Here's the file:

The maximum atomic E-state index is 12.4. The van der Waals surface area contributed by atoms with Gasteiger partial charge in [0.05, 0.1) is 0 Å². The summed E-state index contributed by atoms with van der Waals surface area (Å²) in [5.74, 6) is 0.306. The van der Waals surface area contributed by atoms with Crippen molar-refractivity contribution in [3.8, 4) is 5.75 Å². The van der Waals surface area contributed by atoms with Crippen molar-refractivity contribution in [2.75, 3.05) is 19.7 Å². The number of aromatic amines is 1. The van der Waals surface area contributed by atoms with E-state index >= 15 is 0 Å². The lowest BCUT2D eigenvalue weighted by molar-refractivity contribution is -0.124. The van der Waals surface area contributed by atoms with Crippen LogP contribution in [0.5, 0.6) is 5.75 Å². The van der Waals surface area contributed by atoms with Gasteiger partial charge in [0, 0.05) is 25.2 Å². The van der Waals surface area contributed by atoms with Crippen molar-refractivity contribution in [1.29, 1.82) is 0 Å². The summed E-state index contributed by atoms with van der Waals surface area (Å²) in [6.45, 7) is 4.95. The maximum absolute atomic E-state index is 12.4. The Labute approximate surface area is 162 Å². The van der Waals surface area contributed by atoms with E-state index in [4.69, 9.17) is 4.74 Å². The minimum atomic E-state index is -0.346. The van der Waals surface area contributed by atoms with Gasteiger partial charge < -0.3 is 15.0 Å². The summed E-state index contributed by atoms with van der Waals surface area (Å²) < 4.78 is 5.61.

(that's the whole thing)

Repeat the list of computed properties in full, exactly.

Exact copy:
The maximum atomic E-state index is 12.4. The van der Waals surface area contributed by atoms with Gasteiger partial charge in [0.05, 0.1) is 0 Å². The summed E-state index contributed by atoms with van der Waals surface area (Å²) in [5.74, 6) is 0.306. The van der Waals surface area contributed by atoms with Crippen molar-refractivity contribution in [3.8, 4) is 5.75 Å². The van der Waals surface area contributed by atoms with Crippen molar-refractivity contribution in [2.75, 3.05) is 19.7 Å². The number of aromatic amines is 1. The van der Waals surface area contributed by atoms with E-state index >= 15 is 0 Å². The lowest BCUT2D eigenvalue weighted by molar-refractivity contribution is -0.124. The van der Waals surface area contributed by atoms with Crippen LogP contribution in [0.5, 0.6) is 5.75 Å². The van der Waals surface area contributed by atoms with Gasteiger partial charge in [0, 0.05) is 25.2 Å². The van der Waals surface area contributed by atoms with Crippen molar-refractivity contribution in [1.29, 1.82) is 0 Å². The summed E-state index contributed by atoms with van der Waals surface area (Å²) in [6.45, 7) is 4.95. The maximum absolute atomic E-state index is 12.4. The Labute approximate surface area is 162 Å². The van der Waals surface area contributed by atoms with E-state index in [4.69, 9.17) is 4.74 Å². The minimum atomic E-state index is -0.346. The van der Waals surface area contributed by atoms with Gasteiger partial charge < -0.3 is 15.0 Å². The summed E-state index contributed by atoms with van der Waals surface area (Å²) < 4.78 is 5.61.